Appel à contribution – Conference: Epigraphy on Ceramics

Conference: Epigraphy on Ceramics – Call for Papers

Ghent University, in cooperation with the Université libre de Bruxelles, plans to organise on the 17th and 18th December 2015 a conference on the specific problems of Epigraphy on Ceramics. The aim of this conference is to prepare a synthetic volume on this topic of research. The contributions should provide a first basis for a collective analysis of this particular type of inscriptions. The acts of the conference will thereafter be structured as a single and detailed companion to Epigraphy on Ceramics.

 In all periods from the Bronze Age to the Late Antiquity, throughout the Mediterranean Basin, ceramics were frequently used as a material support for inscriptions. Precise genres of texts used to be written on ceramics, painted or engraved either before or after firing, as for example economic or more widely speaking administrative data, religious dedications, marks of property. These so-called minor genres are well documented, but, partly because the corresponding texts are short and often difficult to read, the inscriptions of ceramics have not been as thoroughly studied in past research as other epigraphic genres, especially monumental inscriptions.

 At least five kinds of approaches should be followed in the analysis of inscriptions on ceramics. First of all, the texts whose content can be broadly classified as administrative provide important data for the history of ancient economies. Furthermore, as many of these texts were written on the behalf or within the frame of ancient armies, they are also a major source for military history with all its components, from the study of Rangordnung to the analysis of the movements and strategies of ancient states. A third approach takes into account the inscriptions found in sanctuaries, mainly religious dedications, as a source for the history of religion. Two other genres, marks of property and gift dedications, allows for significant conclusions on the social structures and relationships in various societies. Last of all, independently from the epigraphic genre of the texts, inscriptions on ceramics are also an important source for the linguistic and sociolinguistic study of ancient societies.

 The conference and the subsequent volume should include synthetic reports on the main aspects of these topics of research in the geographical and chronological frame of the Mediterranean Basin in antiquity. Keynote speakers will read general introductions to each of these five issues. Scholars who should be interested in any of these five paths of research are kindly invited to submit an abstract for a synthetic talk, taking into account either a wide geographical area or a particularly relevant period or a significant transversal feature shared by all or by many of the inscriptions in question. As the conference is organised as a preliminary step to the publication of a collective synthesis, the participants should send a first version of their paper to the organisers before the conference itself; this preliminary text should circulate among the participants, in order to develop further discussion, before the participants provide a definitive version of the chapter they have undertaken to write.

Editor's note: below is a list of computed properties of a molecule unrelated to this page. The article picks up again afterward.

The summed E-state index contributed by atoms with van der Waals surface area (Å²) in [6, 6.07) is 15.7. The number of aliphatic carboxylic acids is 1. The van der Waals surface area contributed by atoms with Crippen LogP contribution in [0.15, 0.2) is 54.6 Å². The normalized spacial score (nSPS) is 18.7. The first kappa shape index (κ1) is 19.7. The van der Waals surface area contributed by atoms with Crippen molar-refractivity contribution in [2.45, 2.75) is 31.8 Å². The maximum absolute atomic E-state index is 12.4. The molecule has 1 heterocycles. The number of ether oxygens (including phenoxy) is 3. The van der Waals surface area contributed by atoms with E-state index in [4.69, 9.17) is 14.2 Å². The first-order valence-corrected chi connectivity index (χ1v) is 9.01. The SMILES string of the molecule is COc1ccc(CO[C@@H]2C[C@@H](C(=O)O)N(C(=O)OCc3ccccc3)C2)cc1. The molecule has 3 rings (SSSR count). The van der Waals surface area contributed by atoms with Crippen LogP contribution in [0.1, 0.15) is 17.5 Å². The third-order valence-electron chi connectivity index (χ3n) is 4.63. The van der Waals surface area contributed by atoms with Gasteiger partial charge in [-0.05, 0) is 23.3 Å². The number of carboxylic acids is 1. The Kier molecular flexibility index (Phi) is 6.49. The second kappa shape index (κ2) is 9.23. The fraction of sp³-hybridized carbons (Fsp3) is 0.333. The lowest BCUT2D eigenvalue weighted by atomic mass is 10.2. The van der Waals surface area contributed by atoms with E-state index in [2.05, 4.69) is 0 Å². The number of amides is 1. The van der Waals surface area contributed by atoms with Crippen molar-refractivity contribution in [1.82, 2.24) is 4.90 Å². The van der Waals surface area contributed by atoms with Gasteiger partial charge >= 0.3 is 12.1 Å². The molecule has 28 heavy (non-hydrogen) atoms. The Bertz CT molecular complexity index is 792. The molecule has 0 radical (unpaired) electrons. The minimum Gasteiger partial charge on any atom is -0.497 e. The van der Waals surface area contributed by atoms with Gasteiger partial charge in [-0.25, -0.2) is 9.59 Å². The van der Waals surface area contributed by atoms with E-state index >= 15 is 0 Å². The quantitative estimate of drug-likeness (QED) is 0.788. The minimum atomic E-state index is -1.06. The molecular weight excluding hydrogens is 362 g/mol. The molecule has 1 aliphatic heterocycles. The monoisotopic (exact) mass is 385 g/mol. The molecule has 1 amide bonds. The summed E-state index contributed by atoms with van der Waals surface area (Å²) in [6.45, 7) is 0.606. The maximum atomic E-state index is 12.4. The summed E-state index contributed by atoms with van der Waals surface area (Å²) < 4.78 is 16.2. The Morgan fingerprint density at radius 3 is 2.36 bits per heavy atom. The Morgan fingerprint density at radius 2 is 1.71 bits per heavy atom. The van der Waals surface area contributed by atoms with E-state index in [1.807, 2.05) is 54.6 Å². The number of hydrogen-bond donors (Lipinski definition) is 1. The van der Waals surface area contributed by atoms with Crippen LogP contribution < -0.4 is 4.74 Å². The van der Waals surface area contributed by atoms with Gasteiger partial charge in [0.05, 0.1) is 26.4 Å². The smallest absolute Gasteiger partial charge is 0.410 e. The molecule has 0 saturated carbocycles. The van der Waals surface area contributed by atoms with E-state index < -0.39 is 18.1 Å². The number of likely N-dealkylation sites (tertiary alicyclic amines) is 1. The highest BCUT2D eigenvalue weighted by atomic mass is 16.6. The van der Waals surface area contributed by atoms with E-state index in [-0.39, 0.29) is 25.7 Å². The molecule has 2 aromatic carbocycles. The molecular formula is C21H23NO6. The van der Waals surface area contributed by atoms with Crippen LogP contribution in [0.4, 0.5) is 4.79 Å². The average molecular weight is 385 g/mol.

Gent, the 6th November 2014
Wim Broekaert (UGent), Alain Delattre (ULB), and Emmanuel Dupraz (ULB)



 Submitting of the abstracts: 31th January 2015
Selection of the abstracts: 31th March 2015
Submission of a preliminary text (to be circulated): 30th November 2015

Conference: 17th and 18th December 2015

Definitive version of the papers: before the 31th January 2016

Bourse – Oxford Centre for Hebrew and Jewish Studies


  Israel in Egypt/Egypt in Israel:  

An investigation of the land of Egypt as concept and reality for the Jews in Antiquity and the early medieval period.

(January to June 2016)

Visiting Fellowships available either one term (minimum 8 weeks) or two terms (6 months), so Jan-March, or April-June, or Jan-June, in accordance with Oxford term times. See info below and contact the organizers whose addresses are listed at the end of the advert.

This Oxford Seminar in Advanced Jewish Studies ‘Israel in Egypt’ project addresses a number of questions about identity and belonging among Egyptian Jews over the course of one and a half millennia.

Project Leaders:
Dr Alison Salvesen (OCHJS and University of Oxford)
Prof. Sarah Pearce (University of Southampton)
Dr Miriam Frenkel (Hebrew University, Jerusalem)
Dr Dorothy Peters (Trinity Western University, Canada)

Read more about the Israel in Egypt project
Please download the Application form andApplication procedure by clicking on the links.

Appel à contribution – UBA Byzantine Colloquium

First UBA Byzantine Colloquium
« BYZANTINAI AKOAI: Reading and Writing in Byzantium »

20th-21st August 2015, Buenos Aires

The aim of this international colloquium is to explore the ways of reading and writing in the Byzantine Empire. Special attention will be paid to the material production and circulation of texts, the emergence of a specifically Byzantine readership, the role of education and rhetoric in the constitution of such a readership, and the reception of classical genres. We particularly encourage presentations that underscore the perspective of the reading public.

For more information, please consult the flyer (in Spanish) or contact the organizing committee. Abstracts and presentations in English or other languages are warmly welcomed; however, the default language of the colloquium will be Spanish.